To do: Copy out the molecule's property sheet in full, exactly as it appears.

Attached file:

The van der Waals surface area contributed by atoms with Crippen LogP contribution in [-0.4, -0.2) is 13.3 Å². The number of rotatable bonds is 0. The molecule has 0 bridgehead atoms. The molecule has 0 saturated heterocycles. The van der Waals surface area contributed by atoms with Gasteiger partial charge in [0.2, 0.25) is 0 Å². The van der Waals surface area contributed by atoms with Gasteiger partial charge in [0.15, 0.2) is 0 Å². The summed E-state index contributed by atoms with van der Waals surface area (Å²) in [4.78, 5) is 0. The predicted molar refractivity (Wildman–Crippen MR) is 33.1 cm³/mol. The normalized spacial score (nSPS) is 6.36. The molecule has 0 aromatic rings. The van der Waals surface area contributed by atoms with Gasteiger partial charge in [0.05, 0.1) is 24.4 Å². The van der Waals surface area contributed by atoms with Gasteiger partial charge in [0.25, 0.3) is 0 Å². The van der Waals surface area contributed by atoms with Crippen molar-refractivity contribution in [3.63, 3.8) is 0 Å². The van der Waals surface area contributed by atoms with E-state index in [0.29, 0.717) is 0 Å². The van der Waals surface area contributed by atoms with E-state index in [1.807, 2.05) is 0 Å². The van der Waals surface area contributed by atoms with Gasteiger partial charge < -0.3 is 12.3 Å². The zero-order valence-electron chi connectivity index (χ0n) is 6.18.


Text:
The van der Waals surface area contributed by atoms with Crippen LogP contribution in [-0.4, -0.2) is 13.3 Å². The number of rotatable bonds is 0. The molecule has 0 bridgehead atoms. The molecule has 0 saturated heterocycles. The van der Waals surface area contributed by atoms with Gasteiger partial charge in [0.2, 0.25) is 0 Å². The van der Waals surface area contributed by atoms with Gasteiger partial charge in [0.15, 0.2) is 0 Å². The summed E-state index contributed by atoms with van der Waals surface area (Å²) in [4.78, 5) is 0. The predicted molar refractivity (Wildman–Crippen MR) is 33.1 cm³/mol. The normalized spacial score (nSPS) is 6.36. The molecule has 0 aromatic rings. The van der Waals surface area contributed by atoms with Gasteiger partial charge in [0.05, 0.1) is 24.4 Å². The van der Waals surface area contributed by atoms with Gasteiger partial charge in [0.25, 0.3) is 0 Å². The van der Waals surface area contributed by atoms with Crippen molar-refractivity contribution in [3.63, 3.8) is 0 Å². The van der Waals surface area contributed by atoms with E-state index in [0.29, 0.717) is 0 Å². The van der Waals surface area contributed by atoms with E-state index in [1.807, 2.05) is 0 Å². The van der Waals surface area contributed by atoms with Gasteiger partial charge < -0.3 is 12.3 Å². The zero-order valence-electron chi connectivity index (χ0n) is 6.18.